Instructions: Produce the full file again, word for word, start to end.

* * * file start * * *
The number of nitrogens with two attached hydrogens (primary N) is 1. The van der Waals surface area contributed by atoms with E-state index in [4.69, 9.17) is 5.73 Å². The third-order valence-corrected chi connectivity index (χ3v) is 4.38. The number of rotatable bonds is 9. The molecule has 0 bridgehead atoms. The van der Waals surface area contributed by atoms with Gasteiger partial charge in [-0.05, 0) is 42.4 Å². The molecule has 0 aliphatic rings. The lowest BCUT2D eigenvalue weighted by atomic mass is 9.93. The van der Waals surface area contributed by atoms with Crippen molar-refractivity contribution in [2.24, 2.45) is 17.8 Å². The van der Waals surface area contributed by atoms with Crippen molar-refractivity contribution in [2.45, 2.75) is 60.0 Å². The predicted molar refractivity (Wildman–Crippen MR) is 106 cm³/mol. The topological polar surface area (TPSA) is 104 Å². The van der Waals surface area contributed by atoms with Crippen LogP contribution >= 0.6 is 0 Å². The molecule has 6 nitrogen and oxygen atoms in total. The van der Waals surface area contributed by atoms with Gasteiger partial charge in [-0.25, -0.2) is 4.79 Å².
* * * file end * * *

The number of nitrogens with two attached hydrogens (primary N) is 1. The van der Waals surface area contributed by atoms with E-state index in [4.69, 9.17) is 5.73 Å². The third-order valence-corrected chi connectivity index (χ3v) is 4.38. The number of rotatable bonds is 9. The molecule has 0 bridgehead atoms. The van der Waals surface area contributed by atoms with Gasteiger partial charge in [-0.05, 0) is 42.4 Å². The molecule has 0 aliphatic rings. The lowest BCUT2D eigenvalue weighted by atomic mass is 9.93. The van der Waals surface area contributed by atoms with Crippen molar-refractivity contribution in [2.24, 2.45) is 17.8 Å². The van der Waals surface area contributed by atoms with Crippen molar-refractivity contribution in [2.45, 2.75) is 60.0 Å². The predicted molar refractivity (Wildman–Crippen MR) is 106 cm³/mol. The topological polar surface area (TPSA) is 104 Å². The van der Waals surface area contributed by atoms with Crippen LogP contribution >= 0.6 is 0 Å². The molecule has 6 nitrogen and oxygen atoms in total. The van der Waals surface area contributed by atoms with Gasteiger partial charge in [-0.25, -0.2) is 4.79 Å².